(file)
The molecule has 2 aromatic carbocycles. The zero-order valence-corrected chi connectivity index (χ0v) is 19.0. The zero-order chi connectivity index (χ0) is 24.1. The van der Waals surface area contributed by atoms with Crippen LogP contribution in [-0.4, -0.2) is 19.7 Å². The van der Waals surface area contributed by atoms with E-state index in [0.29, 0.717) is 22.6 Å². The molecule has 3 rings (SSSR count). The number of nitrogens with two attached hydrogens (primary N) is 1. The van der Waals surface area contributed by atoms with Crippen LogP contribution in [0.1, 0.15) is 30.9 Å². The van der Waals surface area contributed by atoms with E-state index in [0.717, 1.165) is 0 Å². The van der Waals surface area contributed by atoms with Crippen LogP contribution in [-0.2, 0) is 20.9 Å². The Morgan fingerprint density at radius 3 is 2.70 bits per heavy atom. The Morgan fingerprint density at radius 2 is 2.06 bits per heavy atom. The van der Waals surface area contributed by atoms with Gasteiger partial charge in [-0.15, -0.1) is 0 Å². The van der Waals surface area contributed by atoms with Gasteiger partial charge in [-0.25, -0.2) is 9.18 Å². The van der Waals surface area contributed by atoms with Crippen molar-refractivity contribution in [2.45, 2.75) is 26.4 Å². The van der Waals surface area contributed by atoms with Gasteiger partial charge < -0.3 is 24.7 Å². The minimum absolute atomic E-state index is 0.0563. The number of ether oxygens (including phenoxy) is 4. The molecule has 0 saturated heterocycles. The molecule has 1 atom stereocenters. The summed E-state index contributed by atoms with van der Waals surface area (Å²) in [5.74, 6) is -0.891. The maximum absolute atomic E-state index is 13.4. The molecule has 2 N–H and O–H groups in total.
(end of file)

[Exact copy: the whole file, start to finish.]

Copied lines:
The molecule has 2 aromatic carbocycles. The zero-order valence-corrected chi connectivity index (χ0v) is 19.0. The zero-order chi connectivity index (χ0) is 24.1. The van der Waals surface area contributed by atoms with Crippen LogP contribution in [-0.4, -0.2) is 19.7 Å². The van der Waals surface area contributed by atoms with E-state index in [0.29, 0.717) is 22.6 Å². The molecule has 3 rings (SSSR count). The number of nitrogens with two attached hydrogens (primary N) is 1. The van der Waals surface area contributed by atoms with Crippen LogP contribution in [0.1, 0.15) is 30.9 Å². The van der Waals surface area contributed by atoms with E-state index in [0.717, 1.165) is 0 Å². The van der Waals surface area contributed by atoms with Crippen LogP contribution in [-0.2, 0) is 20.9 Å². The Morgan fingerprint density at radius 3 is 2.70 bits per heavy atom. The Morgan fingerprint density at radius 2 is 2.06 bits per heavy atom. The van der Waals surface area contributed by atoms with Gasteiger partial charge in [-0.15, -0.1) is 0 Å². The van der Waals surface area contributed by atoms with Gasteiger partial charge in [-0.25, -0.2) is 9.18 Å². The van der Waals surface area contributed by atoms with Crippen molar-refractivity contribution in [2.45, 2.75) is 26.4 Å². The van der Waals surface area contributed by atoms with Gasteiger partial charge < -0.3 is 24.7 Å². The minimum absolute atomic E-state index is 0.0563. The number of ether oxygens (including phenoxy) is 4. The molecule has 0 saturated heterocycles. The molecule has 1 atom stereocenters. The summed E-state index contributed by atoms with van der Waals surface area (Å²) in [5.74, 6) is -0.891. The maximum absolute atomic E-state index is 13.4. The molecule has 2 N–H and O–H groups in total.